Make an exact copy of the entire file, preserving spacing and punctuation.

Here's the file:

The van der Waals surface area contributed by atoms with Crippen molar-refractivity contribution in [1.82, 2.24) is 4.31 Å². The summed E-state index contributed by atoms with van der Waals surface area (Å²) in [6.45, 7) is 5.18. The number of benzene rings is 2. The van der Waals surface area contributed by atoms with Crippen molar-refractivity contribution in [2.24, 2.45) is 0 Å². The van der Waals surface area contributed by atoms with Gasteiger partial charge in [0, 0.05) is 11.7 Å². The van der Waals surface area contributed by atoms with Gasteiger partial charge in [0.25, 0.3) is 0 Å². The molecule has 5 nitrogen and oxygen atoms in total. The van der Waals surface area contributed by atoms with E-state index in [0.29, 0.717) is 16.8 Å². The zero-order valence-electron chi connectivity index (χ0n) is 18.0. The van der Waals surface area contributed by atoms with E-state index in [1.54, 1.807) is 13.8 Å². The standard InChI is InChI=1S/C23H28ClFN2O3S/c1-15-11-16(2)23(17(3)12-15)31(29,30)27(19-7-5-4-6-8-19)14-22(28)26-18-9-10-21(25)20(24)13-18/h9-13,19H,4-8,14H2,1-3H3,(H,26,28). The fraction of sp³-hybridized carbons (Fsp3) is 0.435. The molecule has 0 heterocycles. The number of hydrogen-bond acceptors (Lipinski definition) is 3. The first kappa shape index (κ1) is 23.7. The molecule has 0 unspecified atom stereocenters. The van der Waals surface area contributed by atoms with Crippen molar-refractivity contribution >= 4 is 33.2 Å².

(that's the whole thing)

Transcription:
The van der Waals surface area contributed by atoms with Crippen molar-refractivity contribution in [1.82, 2.24) is 4.31 Å². The summed E-state index contributed by atoms with van der Waals surface area (Å²) in [6.45, 7) is 5.18. The number of benzene rings is 2. The van der Waals surface area contributed by atoms with Crippen molar-refractivity contribution in [2.24, 2.45) is 0 Å². The van der Waals surface area contributed by atoms with Gasteiger partial charge in [0, 0.05) is 11.7 Å². The van der Waals surface area contributed by atoms with Gasteiger partial charge in [0.25, 0.3) is 0 Å². The molecule has 5 nitrogen and oxygen atoms in total. The van der Waals surface area contributed by atoms with E-state index in [0.29, 0.717) is 16.8 Å². The zero-order valence-electron chi connectivity index (χ0n) is 18.0. The van der Waals surface area contributed by atoms with E-state index in [1.54, 1.807) is 13.8 Å². The standard InChI is InChI=1S/C23H28ClFN2O3S/c1-15-11-16(2)23(17(3)12-15)31(29,30)27(19-7-5-4-6-8-19)14-22(28)26-18-9-10-21(25)20(24)13-18/h9-13,19H,4-8,14H2,1-3H3,(H,26,28). The fraction of sp³-hybridized carbons (Fsp3) is 0.435. The molecule has 0 heterocycles. The number of hydrogen-bond acceptors (Lipinski definition) is 3. The first kappa shape index (κ1) is 23.7. The molecule has 0 unspecified atom stereocenters. The van der Waals surface area contributed by atoms with Crippen molar-refractivity contribution >= 4 is 33.2 Å².